Selenium-toxicosis: the etiologic or causative factor in pellagra?

  • R. de R. Barondes


The present state of knowledge concerning the cause of pellagra is still unsatisfactory.

The rather poor showing of vitamin therapy in pellagra would only point to a cause other than one of a nutritional deficiency.

A striking resemblance is to be noted between the symptoms of pellagra and selenium poisoning, and there is reason to believe this disease is the result of a similar poisoning. The toxic poisoning is absorbed from the food in the alimentary tract and spreads throughout the body, concentrating principally in the liver where it does the greatest damage. That it acts perhaps as an oxydative catalyst by causing the destruction of certain vital food constituents by oxydation, or by preventing the proper absorption, assimilation or utilization by the body of the food in an adequate manner may be possible.

The actinic dermatitis present in these cases, and excited by exposure to sunlight could be due to the fluorescent substance, hematoporphyrin, or some similar-acting photodynamic substance in the blood-stream which is capable of sensitizing the skin to sunlight. This substance is apparently manufactured in the body as the result of the action of the toxic substance (selenium?) on the body sulphur whereby the resultant increased sulphuric acid of the body acts on the hemoglobin forming the photo-sensitizing substance.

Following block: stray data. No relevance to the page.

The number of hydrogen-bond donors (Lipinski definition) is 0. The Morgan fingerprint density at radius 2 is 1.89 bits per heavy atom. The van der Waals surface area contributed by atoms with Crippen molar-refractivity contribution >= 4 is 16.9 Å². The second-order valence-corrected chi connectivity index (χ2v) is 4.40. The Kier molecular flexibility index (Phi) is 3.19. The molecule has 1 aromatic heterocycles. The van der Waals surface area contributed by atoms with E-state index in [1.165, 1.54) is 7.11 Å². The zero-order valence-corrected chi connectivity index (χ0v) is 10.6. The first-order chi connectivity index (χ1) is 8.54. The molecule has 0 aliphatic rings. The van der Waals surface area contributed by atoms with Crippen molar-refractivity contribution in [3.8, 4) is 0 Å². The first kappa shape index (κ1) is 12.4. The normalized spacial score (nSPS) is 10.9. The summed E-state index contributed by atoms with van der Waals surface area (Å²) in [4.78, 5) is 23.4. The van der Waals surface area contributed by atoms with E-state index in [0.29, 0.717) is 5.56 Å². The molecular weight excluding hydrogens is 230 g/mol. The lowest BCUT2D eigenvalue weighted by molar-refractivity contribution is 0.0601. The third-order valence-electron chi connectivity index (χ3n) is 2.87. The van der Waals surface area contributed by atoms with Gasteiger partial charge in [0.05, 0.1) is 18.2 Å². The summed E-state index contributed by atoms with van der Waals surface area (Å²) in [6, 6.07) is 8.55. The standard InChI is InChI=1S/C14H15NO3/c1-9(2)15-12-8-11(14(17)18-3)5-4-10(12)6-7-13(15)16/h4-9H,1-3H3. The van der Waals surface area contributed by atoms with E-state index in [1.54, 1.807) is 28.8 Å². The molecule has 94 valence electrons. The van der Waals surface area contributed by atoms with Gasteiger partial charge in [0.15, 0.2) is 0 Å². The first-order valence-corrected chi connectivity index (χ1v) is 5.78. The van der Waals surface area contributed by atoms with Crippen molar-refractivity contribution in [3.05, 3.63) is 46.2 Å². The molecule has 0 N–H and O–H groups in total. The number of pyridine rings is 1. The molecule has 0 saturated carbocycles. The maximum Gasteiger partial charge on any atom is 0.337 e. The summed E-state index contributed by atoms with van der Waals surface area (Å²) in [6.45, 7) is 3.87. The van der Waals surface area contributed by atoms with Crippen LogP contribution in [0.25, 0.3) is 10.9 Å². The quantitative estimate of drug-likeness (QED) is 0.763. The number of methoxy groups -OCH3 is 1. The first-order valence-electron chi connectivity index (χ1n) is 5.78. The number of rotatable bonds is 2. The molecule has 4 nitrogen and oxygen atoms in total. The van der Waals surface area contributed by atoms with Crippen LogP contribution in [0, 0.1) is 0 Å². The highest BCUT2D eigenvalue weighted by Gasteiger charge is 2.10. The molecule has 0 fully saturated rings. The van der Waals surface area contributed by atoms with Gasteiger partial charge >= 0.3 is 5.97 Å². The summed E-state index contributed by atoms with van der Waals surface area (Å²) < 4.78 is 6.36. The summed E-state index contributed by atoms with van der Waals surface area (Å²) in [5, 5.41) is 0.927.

As there is a disturbed sulphur metabolism in pellagra, a diet that is rich in sulphur, and the institution of sulphur therapy, would appear to maintain immunity against the disease. If, on the other hand, the body tissues should be so extensively damaged and beyond Nature’s repair, then any food, vitamin, or for that matter, any therapeutic measures would be unlikely to restore structures so injured and would be of no avail.

Chemical examinations and spectroscopic analyses should be made of the foods and soils in pellagrinous districts to determine the presence, and concentration, of any and all toxic substances, that the proper study of toxic limits, tolerance limits, diagnostic symptoms, and remedial measures could be undertaken thus safeguarding the public health within the areas affected.


Selenium Selenite Vitiligo Selenium Compound Hematoporphyrin 
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Copyright information

© Springer-Verlag 1936

Authors and Affiliations

  • R. de R. Barondes
    • 1
  1. 1.San Francisco

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